The youthful readers of the Monitor, we hope, will do more than sympathize with these youths of the asylum. They must pray for them; imitate their profound attention to their studies and their rapid improvement.

The following interesting compositions by pupils in the Asylum are extracted from the Report before us.]


A gentleman was engaged to be married to a lady, and they said they fixed on a day in a month. The bridegroom chose a gentleman to be his groomsman and the bride also asked a lady to attend her at marriage. The bridegroom sent a billet to a clergyman, who read it about an invitation of giving an unity of marriage to the bridegroom and bride. In the evening the company assembled in a room to attend the wedding, and the clergyman was there. The bridegroom and bride were prepared to dress cleanly. The groomsman and bride-, maid put four chairs for them and the bridegroom and bride. They separately went to the two rooms to bring the bridegroom and bride. The groomsman led the bridegroom and the bridemaid led the bride and opened the door and sat down on the four chairs, which were set. On the left side, the groomsman sat near the bridegroom, who sat near the bride, who sat near the bridemaid on the right side. Pretty soon they rose and stood and the clergyman also rose and stood and spoke to them and I was not informed what he said. At last the com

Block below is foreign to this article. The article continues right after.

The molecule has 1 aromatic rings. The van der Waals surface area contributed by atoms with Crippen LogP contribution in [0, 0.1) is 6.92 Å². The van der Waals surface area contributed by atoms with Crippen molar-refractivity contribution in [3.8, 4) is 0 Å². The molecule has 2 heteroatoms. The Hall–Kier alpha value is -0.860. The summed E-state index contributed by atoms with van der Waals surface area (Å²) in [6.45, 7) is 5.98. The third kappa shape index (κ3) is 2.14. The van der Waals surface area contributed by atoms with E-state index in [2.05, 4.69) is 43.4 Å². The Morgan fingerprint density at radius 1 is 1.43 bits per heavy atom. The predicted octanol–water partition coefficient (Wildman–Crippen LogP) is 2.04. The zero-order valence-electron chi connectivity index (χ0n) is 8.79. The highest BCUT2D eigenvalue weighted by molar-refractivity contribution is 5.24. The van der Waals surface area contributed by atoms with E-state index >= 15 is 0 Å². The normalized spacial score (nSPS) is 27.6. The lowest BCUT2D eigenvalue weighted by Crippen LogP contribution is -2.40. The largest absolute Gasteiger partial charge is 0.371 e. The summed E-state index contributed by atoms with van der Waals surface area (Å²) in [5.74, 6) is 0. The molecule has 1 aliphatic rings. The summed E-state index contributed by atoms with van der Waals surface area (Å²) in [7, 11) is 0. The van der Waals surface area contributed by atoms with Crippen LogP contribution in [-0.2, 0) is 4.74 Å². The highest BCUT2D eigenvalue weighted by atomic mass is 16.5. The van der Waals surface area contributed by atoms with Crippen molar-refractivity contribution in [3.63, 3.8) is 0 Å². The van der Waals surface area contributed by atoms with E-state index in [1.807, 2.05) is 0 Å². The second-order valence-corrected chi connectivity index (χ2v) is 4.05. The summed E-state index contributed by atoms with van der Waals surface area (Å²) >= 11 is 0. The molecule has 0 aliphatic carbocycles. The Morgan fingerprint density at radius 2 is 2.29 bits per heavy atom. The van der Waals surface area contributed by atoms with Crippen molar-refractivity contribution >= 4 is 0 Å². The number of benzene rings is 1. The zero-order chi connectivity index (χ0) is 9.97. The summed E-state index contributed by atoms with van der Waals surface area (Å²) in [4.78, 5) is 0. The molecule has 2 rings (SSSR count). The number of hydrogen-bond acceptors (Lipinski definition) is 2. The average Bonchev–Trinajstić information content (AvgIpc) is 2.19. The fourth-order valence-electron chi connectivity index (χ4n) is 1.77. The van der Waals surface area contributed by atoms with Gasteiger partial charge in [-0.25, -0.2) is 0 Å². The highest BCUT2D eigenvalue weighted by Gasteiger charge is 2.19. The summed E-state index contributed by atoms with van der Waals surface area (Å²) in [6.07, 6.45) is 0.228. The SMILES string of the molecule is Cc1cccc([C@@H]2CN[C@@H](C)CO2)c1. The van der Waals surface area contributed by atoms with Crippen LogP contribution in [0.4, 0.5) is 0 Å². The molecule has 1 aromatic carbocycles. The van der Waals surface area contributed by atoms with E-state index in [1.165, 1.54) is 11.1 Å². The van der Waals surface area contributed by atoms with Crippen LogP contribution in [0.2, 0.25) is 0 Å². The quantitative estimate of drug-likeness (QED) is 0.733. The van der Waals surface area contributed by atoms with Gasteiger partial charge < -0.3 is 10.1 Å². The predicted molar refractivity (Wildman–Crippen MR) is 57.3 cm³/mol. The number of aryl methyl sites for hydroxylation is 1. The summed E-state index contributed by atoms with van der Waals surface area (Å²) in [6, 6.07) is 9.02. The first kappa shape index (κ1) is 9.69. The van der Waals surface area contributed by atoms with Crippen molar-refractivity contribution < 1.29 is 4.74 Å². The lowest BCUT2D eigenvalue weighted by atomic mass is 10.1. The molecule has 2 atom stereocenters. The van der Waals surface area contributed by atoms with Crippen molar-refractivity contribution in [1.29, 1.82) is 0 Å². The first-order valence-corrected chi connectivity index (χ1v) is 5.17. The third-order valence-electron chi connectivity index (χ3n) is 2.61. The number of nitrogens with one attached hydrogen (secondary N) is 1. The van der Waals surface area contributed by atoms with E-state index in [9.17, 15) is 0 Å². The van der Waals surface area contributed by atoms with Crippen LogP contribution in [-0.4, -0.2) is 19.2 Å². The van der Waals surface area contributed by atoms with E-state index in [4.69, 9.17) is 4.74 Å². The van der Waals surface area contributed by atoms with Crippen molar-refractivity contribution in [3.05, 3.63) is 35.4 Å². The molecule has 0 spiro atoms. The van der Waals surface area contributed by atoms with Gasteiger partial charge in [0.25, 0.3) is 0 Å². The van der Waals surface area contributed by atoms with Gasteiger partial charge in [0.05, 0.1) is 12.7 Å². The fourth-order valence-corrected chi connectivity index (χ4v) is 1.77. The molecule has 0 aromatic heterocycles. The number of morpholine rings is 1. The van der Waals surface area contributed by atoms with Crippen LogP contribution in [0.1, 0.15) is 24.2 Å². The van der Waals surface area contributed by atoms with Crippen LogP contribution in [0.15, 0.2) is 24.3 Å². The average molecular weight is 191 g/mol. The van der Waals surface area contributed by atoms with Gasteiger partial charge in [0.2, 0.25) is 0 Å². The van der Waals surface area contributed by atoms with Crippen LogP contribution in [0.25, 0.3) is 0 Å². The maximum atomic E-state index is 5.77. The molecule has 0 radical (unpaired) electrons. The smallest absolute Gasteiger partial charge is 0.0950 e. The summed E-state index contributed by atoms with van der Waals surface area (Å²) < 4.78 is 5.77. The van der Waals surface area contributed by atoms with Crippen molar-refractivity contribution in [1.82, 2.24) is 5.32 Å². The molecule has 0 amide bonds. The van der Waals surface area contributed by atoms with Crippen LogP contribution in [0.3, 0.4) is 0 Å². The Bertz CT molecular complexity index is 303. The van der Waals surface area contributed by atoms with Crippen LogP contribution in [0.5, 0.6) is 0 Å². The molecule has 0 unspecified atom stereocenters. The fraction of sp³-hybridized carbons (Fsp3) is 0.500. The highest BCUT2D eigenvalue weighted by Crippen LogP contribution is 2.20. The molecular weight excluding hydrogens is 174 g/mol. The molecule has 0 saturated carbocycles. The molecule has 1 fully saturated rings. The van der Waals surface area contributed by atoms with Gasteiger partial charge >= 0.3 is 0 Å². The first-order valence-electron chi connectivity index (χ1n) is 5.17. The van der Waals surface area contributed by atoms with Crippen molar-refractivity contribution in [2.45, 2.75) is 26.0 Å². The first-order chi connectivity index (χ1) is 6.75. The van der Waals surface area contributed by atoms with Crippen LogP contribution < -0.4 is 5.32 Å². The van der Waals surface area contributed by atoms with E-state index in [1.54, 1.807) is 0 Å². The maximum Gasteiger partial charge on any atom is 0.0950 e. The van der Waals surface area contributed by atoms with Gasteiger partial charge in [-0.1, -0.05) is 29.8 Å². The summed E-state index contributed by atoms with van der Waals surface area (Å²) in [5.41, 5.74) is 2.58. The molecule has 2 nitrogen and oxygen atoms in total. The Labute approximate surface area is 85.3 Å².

pany rose and stood, when the clergyman prayed to God for the bridegroom and bride. After praying, he told them that they should continue to be united in a state of matrimony for life and they should not desert each other. The bridegroom took off his right white silk glove. and put it into the hand of the groomsman and the bride also took off her white silk glove and put it into the hand of her bridemaid. The bridegroom took the bride's right hand, when the clergyman prayed to God to bless them and also asked them to be continually joined in marriage. They said they promised to be friendly and kind to each other and to be in a continual state of matrimony for life, till death. The clergyman advised them something again. Pretty soon the groomsman and bridemaid went from the room into another apartment. The groomsman carried round some glasses full of one of the liquors with a waiter to the bridegroom and bride and ladies and gentlemen, who took them and drank one of the liquors. The groomsman carried empty glasses from the company and went to the room.